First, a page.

Tuesday, April 7, 2015


Horses are pretty sure that they are going to be eaten by wolves—every single day. It’s what they are. It’s how they think. Pretending that horses are big dogs or cuddly kittens doesn’t change horses into big dogs or cuddly kittens. Horses are horses are horses.

I know that seems obvious but, these days, you’d be surprised. People have gotten a little muddled when it comes to animals of all species, including their own. Dogs are like easy babies and real babies are a punishment.

Horses, on the other hand, are twelve hundred pound prey animals that worry about wolves and Mickey Mouse balloons—until they learn to surrender to someone “bigger,” “stronger,” and/or more “dominant.”

It’s psychology: horse not human.

Mommy horses discipline rowdy babies by chasing them until they are whipped: sides heaving, sweat slicked, and submissive. When a horse is ready to “submit” to a more dominant horse it will drop its head, turn toward the “boss” and lick its lips. A horse that submits is saying, “You are in charge. I trust you to watch for wolves, get me to fresh water, and protect me from Mickey Mouse balloon goblins.”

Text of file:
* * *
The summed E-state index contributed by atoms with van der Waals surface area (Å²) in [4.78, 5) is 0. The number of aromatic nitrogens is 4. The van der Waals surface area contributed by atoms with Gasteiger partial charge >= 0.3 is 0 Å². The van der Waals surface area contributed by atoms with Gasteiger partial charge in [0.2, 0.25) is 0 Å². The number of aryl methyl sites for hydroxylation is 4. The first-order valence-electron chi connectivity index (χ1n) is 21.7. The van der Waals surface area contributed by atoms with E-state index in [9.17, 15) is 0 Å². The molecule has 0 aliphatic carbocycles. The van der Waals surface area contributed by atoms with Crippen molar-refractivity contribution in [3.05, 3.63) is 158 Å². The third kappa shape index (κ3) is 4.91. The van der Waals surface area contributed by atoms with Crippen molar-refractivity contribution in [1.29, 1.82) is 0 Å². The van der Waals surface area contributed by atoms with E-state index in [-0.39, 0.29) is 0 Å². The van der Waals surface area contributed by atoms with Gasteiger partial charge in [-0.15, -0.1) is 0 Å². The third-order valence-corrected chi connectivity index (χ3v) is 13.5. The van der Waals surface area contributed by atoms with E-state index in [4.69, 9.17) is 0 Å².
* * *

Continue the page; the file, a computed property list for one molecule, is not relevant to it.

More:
It’s magical: horse not warlock.

In the wild, young horses aren’t allowed to be out of control, selfish fools. Out of control, selfish, fool horses are dangerous to the herd. They distract the grownup horses from watching out for wolves and killer balloons. It isn’t allowed. I like horses. They make sense.

People, who think they know about horses from watching Disney movies, find the concept of round penning mindless and mean. It’s the human equivalent of time-out for teenager horses where humans push a horse around and around in an enclosed circle until he’s paying attention, ready to surrender, ready to join the herd, ready to become a valuable member of society.

It isn’t mean. It works, because horses are sensible—also humble. 

In human society, selfish, fool, twerp, offspring put the entire herd at risk by distracting everyone from the real troubles of the human herd: the work of growing the herd, the necessity of educating the next generation not to be out of control and selfish, and the endless need to watch out for the prowling wolves ready to eat us all—not to mention those crazy balloon goblins.

When we treat animals like animals they can teach us a lot about the right way to live and be happy.

It’s simple: herd not twerp.

Linda (Mount Up) Zern 
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